The Major Challenges Faced by Women in the Commercial Real-Estate Industry
According to a recent study, 87 percent of women in commercial real-estate say equal pay is their largest obstacle.
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A whopping 87.2 percent of women say that the biggest challenge in the commercial real-estate industry is equal pay, according to a recent study by commercial real-estate recruitment and staffing firm RETS Associates.
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The study is based on a survey of 618 women in entry- to senior-level positions about their feelings towards gender equality in the industry in 2018. Sixty-five percent of survey participants said they were made aware of being paid less than a male counterpart at some point in their career, and furthermore, 75 percent of these women said it happened two or more times. Following equal pay, a lack of promotion opportunities (79.2 percent) and feelings that their opinions are not as valued as their male counterparts (79.1 percent) were the other top concerns of women in this industry. But there is a sense of optimism throughout the commercial real estate field.
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"The days of commercial real estate being an "old boys club' are over," said Jana Turn, principal at RETS Associates, in a press release. "Women are more empowered than ever before to stand up to discrimination, but change must come from the top and currently there aren't enough women in leadership positions."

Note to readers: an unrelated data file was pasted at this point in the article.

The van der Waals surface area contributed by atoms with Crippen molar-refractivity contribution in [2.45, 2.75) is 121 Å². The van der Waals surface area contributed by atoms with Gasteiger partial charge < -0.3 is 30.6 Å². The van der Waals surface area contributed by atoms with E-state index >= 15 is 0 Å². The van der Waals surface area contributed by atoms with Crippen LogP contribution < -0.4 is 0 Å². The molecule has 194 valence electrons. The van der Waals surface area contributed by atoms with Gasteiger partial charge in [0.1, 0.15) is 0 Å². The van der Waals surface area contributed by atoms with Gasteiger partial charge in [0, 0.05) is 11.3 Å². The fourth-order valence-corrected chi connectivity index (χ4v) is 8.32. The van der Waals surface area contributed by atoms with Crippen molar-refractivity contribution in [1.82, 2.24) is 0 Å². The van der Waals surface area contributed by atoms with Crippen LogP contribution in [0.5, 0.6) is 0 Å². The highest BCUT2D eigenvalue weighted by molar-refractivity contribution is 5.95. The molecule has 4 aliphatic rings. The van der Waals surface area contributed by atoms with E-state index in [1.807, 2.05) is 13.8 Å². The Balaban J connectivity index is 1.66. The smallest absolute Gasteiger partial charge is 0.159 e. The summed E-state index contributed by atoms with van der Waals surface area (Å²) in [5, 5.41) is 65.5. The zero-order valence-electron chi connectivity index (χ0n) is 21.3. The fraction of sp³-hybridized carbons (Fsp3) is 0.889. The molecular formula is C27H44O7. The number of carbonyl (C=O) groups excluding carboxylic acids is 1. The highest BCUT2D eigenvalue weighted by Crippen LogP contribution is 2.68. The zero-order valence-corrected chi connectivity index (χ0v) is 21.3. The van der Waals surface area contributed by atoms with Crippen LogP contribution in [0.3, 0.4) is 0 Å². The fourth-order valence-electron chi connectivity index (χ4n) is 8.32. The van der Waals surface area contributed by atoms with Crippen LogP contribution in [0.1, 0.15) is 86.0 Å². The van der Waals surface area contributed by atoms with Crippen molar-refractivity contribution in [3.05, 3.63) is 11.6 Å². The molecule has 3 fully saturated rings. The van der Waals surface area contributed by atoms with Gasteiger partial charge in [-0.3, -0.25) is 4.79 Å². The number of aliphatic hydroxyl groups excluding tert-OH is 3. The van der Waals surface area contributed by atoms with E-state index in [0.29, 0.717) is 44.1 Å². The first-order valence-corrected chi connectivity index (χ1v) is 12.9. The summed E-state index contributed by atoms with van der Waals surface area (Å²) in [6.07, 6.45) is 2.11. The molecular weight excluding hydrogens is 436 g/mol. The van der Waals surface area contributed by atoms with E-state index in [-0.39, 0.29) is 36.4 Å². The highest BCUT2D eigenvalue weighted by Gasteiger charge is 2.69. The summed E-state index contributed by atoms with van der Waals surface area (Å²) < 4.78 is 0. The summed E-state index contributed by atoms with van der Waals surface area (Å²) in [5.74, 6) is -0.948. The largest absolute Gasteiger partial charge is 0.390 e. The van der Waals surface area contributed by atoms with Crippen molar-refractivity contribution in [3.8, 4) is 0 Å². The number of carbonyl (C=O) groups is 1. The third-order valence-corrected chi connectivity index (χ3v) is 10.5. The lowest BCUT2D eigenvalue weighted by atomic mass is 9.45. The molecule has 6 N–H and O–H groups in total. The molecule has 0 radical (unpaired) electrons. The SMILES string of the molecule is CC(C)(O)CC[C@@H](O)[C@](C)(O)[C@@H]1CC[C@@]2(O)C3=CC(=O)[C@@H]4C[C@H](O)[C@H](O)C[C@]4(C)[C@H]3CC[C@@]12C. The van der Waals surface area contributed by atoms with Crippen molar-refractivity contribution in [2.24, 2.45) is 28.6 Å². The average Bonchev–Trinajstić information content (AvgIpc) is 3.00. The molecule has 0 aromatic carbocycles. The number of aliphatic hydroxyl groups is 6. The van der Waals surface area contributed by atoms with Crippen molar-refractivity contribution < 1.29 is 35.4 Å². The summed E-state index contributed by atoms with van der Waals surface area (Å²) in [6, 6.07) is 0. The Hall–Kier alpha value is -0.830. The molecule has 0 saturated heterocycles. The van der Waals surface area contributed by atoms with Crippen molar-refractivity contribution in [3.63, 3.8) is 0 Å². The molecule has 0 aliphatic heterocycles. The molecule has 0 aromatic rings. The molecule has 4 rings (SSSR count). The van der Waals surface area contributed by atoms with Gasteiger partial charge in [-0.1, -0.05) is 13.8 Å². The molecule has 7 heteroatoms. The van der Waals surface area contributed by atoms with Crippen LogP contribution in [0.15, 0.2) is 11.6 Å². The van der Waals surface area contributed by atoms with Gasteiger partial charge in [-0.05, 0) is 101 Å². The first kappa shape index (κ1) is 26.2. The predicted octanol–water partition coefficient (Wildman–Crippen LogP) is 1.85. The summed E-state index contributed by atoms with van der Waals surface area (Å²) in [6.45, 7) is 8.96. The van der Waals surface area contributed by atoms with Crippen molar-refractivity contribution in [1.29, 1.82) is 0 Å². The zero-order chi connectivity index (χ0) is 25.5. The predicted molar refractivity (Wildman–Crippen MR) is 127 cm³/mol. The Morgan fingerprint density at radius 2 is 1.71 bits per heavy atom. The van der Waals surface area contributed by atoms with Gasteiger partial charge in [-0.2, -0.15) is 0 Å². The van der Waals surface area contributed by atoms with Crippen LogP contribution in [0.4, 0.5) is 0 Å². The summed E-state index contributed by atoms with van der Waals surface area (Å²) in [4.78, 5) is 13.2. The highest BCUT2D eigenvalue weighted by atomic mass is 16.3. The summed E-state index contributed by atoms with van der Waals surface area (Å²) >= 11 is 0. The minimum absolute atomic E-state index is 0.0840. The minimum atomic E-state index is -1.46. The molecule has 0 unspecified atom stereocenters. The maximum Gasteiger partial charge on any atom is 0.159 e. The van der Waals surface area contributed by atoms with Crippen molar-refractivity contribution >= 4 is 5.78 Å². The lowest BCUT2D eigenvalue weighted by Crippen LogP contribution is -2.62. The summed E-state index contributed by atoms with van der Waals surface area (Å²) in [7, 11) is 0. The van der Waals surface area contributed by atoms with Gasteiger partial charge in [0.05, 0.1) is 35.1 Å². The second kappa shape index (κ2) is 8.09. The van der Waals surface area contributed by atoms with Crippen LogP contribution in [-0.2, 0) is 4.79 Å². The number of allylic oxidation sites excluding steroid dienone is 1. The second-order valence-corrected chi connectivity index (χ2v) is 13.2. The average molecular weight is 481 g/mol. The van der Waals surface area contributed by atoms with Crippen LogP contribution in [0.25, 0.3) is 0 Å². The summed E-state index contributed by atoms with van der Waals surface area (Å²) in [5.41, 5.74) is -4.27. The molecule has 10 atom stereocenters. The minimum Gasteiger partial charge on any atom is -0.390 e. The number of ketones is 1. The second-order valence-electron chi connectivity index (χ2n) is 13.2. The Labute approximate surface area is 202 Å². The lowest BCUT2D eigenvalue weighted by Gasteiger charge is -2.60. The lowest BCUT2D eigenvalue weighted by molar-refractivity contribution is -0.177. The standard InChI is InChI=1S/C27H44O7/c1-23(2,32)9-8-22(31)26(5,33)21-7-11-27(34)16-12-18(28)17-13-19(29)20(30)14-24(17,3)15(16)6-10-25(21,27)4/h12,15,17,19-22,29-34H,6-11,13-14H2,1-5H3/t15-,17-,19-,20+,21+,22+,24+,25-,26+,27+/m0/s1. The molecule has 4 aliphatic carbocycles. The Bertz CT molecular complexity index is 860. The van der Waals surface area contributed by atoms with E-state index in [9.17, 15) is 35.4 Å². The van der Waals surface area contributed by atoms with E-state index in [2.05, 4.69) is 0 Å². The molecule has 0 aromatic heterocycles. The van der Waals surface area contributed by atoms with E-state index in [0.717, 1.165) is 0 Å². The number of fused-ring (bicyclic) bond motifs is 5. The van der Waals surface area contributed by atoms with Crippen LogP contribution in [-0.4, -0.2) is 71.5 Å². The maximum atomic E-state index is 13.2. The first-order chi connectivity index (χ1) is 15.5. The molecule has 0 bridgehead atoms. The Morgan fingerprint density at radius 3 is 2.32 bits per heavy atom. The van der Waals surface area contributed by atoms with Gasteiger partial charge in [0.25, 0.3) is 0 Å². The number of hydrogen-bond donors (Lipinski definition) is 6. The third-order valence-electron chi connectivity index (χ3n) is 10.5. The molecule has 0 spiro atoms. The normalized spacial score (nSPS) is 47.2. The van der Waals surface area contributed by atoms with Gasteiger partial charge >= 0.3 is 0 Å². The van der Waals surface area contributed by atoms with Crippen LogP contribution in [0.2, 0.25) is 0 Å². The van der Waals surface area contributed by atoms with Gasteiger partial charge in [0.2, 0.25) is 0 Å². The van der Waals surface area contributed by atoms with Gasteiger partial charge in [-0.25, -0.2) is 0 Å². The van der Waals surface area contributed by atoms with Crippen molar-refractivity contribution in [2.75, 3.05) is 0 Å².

When it comes to getting a new job or being promoted, 61 percent of participants said they felt they were passed over for a new job, assignment or listing because of their gender -- and 82 percent said it happened more than once. Unfortunately, it's not easy to speak up when facing tough challenges such as these, and a majority of women don't. According to the study, nearly two-thirds did not take action after being bypassed for a job due to fears of losing future opportunities, poor treatment from leadership and damage to their reputations. Of the remaining women who did try to take action, only 28 percent actually brought up the issue with HR while others just looked for other jobs or even resigned.
Whether unconscious or conscious, gender biases must be brought to the forefront and that's especially true for a major industry such as commercial real estate. In 2017 alone, commercial real estate accounted for 7.6 million jobs in the U.S., contributing $935 billion to the economy, according to RETS.
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"What leaders in commercial real estate and all industries need to understand is that gender equality means economic growth," Turner says. "The way in which we treat women in the workplace is a key component to boosting not only our own industry's success, but our entire economy. When women do well, we all do well."